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Future of BHP’s huge Jimblebar iron ore project in limbo following the discovery of rare stygofauna

Adrian Rauso
The Nightly
3 Min Read
Microscopic water bugs have put a major roadblock in front of BHP, driving forward with an iron ore mine expansion about 797 times larger than the MCG’s surface area.
Microscopic water bugs have put a major roadblock in front of BHP, driving forward with an iron ore mine expansion about 797 times larger than the MCG’s surface area. Credit: Dave Ryan/The Nightly

A multi-billion dollar mine expansion that stands to employ hundreds of Australians is at risk of being rejected because of microscopic water bugs.

Four potentially new species of stygofauna — groundwater-dwelling creatures that are typically millimetres or micrometres in size — have been unearthed by BHP at a proposed extension of its 85 per cent-owned Jimblebar iron ore project.

The tiny critters could prove to be a major headache for the Big Australian, which hopes to clear 2067 hectares of native vegetation to grow the mining operation.

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Jimblebar, which was brought to life in 2014 for $US3.6 billion, is located 41km east of Newman in the central Pilbara region in Western Australia, deep inland on a large parcel of semi-arid ground.

It currently employs more than 800 workers, with many hundreds more likely needed for the planned expansion.

A selection of stygofauna found in the Pilbara.
A selection of stygofauna found in the Pilbara. Credit: Museum WA

Late last year, BHP submitted its updated Jimblebar environmental proposal, noting the presence of the rare bugs.

The Environmental Protection Authority confirmed to The Nightly it was paying close attention to the plans based on the possible impact of stygofauna.

“One of the potential impacts cited by the EPA in its decision to assess was the potential for significant effects upon subterranean fauna from pit dewatering and habitat loss,” an EPA spokeswoman said.

“This includes a public review where the additional information will be the subject of a four-week public consultation.

The Environmental Protection Authority confirmed to The Nightly it was paying close attention to the plans based on the possible impact of stygofauna.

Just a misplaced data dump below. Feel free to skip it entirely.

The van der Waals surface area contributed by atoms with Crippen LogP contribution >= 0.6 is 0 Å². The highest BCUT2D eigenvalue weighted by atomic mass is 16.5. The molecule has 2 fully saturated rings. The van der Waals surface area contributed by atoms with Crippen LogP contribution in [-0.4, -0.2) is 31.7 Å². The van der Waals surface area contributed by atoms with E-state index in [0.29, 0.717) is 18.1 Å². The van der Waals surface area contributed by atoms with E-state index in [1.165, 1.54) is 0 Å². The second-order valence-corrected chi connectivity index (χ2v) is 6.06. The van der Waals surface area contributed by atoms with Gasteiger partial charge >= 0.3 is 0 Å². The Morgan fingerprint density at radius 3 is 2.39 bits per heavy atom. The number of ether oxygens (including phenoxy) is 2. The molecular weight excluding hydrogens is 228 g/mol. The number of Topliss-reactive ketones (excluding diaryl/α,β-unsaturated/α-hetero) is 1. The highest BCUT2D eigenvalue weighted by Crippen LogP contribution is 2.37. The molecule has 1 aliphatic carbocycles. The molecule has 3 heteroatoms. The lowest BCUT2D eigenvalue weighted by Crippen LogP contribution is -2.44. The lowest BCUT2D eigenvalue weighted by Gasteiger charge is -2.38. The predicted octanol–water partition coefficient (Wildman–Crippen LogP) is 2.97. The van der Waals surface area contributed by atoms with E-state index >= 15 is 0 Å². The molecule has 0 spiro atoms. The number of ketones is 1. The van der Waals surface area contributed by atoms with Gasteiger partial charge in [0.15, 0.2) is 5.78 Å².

The Environmental Protection Authority confirmed to The Nightly it was paying close attention to the plans based on the possible impact of stygofauna. Credit: Daniel Newell/Supplied

“Any new fauna species discovered during the environmental impact assessment will be captured in the EPA Report containing advice and recommendations to the Minister for Environment.”

The EPA declined to put a timeframe on how long the “detailed assessment” will take.

“The time taken to complete an environmental impact assessment is dependent on a number of factors,” the EPA spokeswoman said.

“(This includes) the complexity of information sought by the EPA, the number and length of public submissions made during consultations, potential requests by the proponent to amend the proposal during the assessment, and the amount, suitability, efficiency and quality of information submitted by the proponent.”

In response to queries from The Nightly, a BHP spokesman said the company continues “to engage with the EPA as part of the assessment process”.

Environmentalists are seizing on BHP’s difficulties to push for the Jimblebar expansion to be scrapped.

Conservation Council of WA President Dr Richard Yin said stygofauna in the Pilbara are “not found anywhere else on Earth” and comprise a “critical part” of the natural ecosystem in northwest WA.

“The changes to groundwater regimes from the proposal will produce changes to stygofauna habitat, which will result in potential loss of unique species, crucial for maintaining groundwater quality. These changes could have flow-on effects on other aquifer systems,” Dr Yin told The Nightly.

Conservation Council of WA President Dr Richard Yin said stygofauna in the Pilbara are “not found anywhere else on Earth” and comprise a “critical part” of the natural ecosystem in northwest WA.
Conservation Council of WA President Dr Richard Yin said stygofauna in the Pilbara are “not found anywhere else on Earth” and comprise a “critical part” of the natural ecosystem in northwest WA. Credit: supplied/supplied

”Other mining processing also increases the risk of habitat contamination, which could impact the unique species in the region including the stygofauna; some species of which are only known from the area documented in BHP’s proposal.

“If BHP’s project expansion proposal is successful, there will be 2067 hectares of native vegetation cleared . . . given that we are in the midst of a biodiversity crisis, the further loss of unique WA species would be devastating.”

As it stands, Jimblebar churns out more than 65 million tonnes of iron ore per year and is expected to have a mine life that stretches out past 2050.

It is also home to BHP’s first fully autonomous truck operation.

But it’s not the first time stygofauna has caused headaches for mining projects.

In 2015, Canadian giant Cameco’s proposal to mine uranium at the Yeelirrie project in WA’s East Murchison region was plagued by concerns about the impact of stygofauna.

The project eventually got the environmental green light in 2017, but a depressed uranium price stopped the development from progressing any further.

Fellow Pilbara iron ore giants Rio Tinto and Fortescue have had to navigate the presence of stygofauna in getting huge mines up and running over the past two decades.

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